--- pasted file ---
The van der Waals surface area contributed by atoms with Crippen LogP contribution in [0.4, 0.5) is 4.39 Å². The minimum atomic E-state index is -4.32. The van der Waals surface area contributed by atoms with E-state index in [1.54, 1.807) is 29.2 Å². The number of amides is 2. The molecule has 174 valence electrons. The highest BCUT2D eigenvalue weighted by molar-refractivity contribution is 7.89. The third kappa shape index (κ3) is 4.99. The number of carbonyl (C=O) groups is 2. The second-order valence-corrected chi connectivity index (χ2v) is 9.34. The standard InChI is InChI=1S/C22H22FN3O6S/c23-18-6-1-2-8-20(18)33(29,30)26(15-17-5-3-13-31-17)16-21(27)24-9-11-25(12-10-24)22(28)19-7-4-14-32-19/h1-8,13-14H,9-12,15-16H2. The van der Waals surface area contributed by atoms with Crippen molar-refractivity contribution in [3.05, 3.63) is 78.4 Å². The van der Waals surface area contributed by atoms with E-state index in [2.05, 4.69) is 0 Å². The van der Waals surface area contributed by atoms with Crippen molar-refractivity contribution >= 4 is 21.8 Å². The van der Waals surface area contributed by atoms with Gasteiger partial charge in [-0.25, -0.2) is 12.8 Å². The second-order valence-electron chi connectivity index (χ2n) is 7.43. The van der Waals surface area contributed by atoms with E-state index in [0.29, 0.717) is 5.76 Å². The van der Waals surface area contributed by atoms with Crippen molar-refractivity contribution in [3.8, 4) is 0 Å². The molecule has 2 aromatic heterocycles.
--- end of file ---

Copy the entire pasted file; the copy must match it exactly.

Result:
The van der Waals surface area contributed by atoms with Crippen LogP contribution in [0.4, 0.5) is 4.39 Å². The minimum atomic E-state index is -4.32. The van der Waals surface area contributed by atoms with E-state index in [1.54, 1.807) is 29.2 Å². The number of amides is 2. The molecule has 174 valence electrons. The highest BCUT2D eigenvalue weighted by molar-refractivity contribution is 7.89. The third kappa shape index (κ3) is 4.99. The number of carbonyl (C=O) groups is 2. The second-order valence-corrected chi connectivity index (χ2v) is 9.34. The standard InChI is InChI=1S/C22H22FN3O6S/c23-18-6-1-2-8-20(18)33(29,30)26(15-17-5-3-13-31-17)16-21(27)24-9-11-25(12-10-24)22(28)19-7-4-14-32-19/h1-8,13-14H,9-12,15-16H2. The van der Waals surface area contributed by atoms with Crippen molar-refractivity contribution in [3.05, 3.63) is 78.4 Å². The van der Waals surface area contributed by atoms with E-state index in [2.05, 4.69) is 0 Å². The van der Waals surface area contributed by atoms with Crippen molar-refractivity contribution >= 4 is 21.8 Å². The van der Waals surface area contributed by atoms with Gasteiger partial charge in [-0.25, -0.2) is 12.8 Å². The second-order valence-electron chi connectivity index (χ2n) is 7.43. The van der Waals surface area contributed by atoms with E-state index in [0.29, 0.717) is 5.76 Å². The van der Waals surface area contributed by atoms with Crippen molar-refractivity contribution in [3.8, 4) is 0 Å². The molecule has 2 aromatic heterocycles.